Old Meeting House Congregational Church (1643)

The Best Hidden Church in Norwich

Not if but how


I recently came across the story of a businessman, who after 30 years of hard work because of a crooked colleague lost his business. He was a Christian man and told his pastor his story. The Pastor had expected him to be full of bitterness but to his surprise he told the Pastor that he had found his assets to be much greater than his liabilities.

“All I had 30 years ago was £50. I’m ahead of that now,” he said with a grin. “I started with a wonderful wife, and I still have her, thank God. Now I have £500 and I’m way ahead on experience too!”

Within a year after this setback he had started a new business and was doing well. But the statement he made that really stayed with the Pastor was this:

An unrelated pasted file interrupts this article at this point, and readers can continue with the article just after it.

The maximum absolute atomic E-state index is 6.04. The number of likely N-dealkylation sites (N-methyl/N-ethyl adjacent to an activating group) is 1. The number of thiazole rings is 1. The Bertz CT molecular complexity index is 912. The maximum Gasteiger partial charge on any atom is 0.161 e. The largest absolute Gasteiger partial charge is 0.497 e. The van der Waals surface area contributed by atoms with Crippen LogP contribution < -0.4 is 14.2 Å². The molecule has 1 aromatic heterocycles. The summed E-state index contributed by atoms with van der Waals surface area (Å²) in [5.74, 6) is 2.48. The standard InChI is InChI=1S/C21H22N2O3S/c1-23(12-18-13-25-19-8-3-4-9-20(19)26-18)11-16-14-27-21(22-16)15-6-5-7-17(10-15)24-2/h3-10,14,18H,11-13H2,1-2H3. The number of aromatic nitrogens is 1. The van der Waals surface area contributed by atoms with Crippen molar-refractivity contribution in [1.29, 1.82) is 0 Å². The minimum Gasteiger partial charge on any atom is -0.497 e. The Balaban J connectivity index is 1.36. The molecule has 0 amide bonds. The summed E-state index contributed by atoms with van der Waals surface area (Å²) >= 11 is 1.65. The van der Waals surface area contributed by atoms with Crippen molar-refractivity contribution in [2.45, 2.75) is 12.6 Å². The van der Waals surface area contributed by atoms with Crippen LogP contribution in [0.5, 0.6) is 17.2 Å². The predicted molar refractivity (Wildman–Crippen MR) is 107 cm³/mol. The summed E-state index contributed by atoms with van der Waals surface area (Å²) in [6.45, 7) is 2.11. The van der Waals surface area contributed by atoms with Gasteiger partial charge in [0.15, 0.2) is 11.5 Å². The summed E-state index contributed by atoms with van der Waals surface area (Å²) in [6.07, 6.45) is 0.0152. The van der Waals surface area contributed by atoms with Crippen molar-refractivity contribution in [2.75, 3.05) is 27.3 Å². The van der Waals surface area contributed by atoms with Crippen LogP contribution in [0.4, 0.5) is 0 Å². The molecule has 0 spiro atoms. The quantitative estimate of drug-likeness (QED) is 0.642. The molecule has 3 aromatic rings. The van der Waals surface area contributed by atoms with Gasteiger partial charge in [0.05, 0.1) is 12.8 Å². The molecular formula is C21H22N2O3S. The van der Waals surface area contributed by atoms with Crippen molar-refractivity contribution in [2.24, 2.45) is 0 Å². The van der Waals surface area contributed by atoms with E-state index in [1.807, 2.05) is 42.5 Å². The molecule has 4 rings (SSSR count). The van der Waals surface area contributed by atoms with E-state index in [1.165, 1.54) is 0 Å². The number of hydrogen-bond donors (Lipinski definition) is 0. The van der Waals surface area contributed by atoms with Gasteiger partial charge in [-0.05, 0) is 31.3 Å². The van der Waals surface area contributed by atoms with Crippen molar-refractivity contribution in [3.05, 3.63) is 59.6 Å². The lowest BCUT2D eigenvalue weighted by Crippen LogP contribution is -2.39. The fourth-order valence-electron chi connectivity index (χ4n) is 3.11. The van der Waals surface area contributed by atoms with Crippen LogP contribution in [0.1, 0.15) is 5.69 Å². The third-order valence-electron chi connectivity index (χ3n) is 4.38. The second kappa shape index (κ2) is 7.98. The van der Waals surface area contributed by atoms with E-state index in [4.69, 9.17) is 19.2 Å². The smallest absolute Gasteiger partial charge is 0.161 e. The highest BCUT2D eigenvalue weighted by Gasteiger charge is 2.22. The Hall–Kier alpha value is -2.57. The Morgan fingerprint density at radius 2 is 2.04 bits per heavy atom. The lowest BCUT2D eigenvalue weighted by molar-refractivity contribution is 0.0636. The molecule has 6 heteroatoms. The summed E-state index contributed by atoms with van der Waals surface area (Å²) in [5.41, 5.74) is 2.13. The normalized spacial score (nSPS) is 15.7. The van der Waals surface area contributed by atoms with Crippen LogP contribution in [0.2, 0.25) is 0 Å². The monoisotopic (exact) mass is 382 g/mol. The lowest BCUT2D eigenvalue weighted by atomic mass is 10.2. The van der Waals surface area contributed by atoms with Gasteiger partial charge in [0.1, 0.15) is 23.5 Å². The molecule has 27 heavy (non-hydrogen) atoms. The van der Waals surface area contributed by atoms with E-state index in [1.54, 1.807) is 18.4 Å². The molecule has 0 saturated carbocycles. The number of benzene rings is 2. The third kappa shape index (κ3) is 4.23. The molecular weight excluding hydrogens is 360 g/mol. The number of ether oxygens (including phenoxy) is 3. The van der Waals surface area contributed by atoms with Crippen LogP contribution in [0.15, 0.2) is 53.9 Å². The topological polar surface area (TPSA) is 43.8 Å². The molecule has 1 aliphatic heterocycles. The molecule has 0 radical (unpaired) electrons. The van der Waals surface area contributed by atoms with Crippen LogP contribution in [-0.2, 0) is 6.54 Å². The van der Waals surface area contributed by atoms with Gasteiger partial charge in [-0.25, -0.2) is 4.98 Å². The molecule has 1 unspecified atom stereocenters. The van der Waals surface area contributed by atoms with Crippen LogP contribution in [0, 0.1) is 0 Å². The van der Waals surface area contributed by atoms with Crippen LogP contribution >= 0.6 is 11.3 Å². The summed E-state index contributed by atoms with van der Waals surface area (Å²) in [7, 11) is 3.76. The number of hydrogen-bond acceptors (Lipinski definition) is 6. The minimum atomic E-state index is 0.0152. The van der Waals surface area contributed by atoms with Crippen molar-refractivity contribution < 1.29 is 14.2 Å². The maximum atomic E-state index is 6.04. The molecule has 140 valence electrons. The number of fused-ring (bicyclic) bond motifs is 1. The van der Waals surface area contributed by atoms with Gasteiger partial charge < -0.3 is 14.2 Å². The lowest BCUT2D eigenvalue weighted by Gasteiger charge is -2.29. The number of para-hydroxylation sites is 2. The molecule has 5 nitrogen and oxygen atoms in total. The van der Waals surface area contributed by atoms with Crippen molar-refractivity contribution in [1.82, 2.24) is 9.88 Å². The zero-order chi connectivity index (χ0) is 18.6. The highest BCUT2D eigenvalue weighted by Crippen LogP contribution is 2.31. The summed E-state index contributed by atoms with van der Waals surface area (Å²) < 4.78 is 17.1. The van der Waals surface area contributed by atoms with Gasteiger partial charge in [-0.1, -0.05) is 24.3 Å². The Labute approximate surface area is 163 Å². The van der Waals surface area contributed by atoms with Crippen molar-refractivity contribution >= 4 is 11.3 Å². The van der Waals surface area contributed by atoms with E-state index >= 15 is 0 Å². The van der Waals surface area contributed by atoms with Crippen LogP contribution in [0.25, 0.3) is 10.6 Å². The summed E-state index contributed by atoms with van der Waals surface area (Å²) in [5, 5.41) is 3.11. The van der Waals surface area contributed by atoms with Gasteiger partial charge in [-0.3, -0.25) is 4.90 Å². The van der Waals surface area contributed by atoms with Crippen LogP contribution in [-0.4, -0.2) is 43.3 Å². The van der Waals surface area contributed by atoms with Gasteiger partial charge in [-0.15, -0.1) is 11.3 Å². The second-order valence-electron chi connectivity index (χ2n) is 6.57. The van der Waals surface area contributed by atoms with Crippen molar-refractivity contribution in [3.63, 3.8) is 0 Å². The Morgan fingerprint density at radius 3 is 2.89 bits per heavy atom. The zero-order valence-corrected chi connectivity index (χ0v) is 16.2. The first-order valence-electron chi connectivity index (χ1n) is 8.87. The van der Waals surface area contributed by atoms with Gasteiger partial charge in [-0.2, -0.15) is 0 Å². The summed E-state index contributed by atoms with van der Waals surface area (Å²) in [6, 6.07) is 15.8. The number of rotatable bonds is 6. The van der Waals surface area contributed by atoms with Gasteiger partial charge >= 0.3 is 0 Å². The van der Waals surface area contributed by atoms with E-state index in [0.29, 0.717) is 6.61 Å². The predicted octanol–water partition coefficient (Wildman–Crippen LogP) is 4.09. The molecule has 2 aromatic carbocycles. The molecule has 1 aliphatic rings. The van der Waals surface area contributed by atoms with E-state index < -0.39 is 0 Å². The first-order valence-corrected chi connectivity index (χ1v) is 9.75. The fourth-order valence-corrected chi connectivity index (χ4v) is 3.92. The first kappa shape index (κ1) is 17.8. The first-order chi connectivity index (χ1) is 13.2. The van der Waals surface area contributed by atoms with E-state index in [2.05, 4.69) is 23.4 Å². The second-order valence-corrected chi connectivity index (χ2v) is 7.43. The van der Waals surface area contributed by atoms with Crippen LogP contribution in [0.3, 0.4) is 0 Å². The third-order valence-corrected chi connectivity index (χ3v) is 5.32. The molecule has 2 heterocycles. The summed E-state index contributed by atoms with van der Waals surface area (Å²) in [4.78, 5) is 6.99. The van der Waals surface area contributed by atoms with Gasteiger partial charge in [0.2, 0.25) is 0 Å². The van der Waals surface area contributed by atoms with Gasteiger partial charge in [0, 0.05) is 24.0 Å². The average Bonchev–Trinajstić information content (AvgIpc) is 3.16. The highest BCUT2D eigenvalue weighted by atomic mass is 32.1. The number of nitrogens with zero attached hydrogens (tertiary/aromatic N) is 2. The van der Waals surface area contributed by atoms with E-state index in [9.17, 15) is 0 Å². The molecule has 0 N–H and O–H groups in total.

“I decided that I would not be an if thinker,” he said, “but a how thinker.”

That’s really quite a thought-provoking distinction. The if thinker broods over a difficulty or a setback, saying to himself, “If only I had done thus and so…If only this or that circumstance had been different…If others had not treated me so unfairly…” So it goes from explanation to explanation, round and round, getting nowhere. The world is full of defeated if thinkers.

The how thinker, on the other hand, wastes no energy on post-mortems when trouble or even disaster hits them, but immediately starts looking for the best solution, for they know there always is a solution. They asks themselves, “How can I use this setback creatively? How can I work something good out of it?

The how thinker gets problems solved effectively because they know that value is always inherent in difficulty. They waste no time with futile ifs but go right to work on the creative how.

The next time trouble strikes you, stay away from the word if. Focus on the dynamic word how, then ask for God’s help to put know-how into the how. You will be amazed at how quickly your difficulties will be resolved. 


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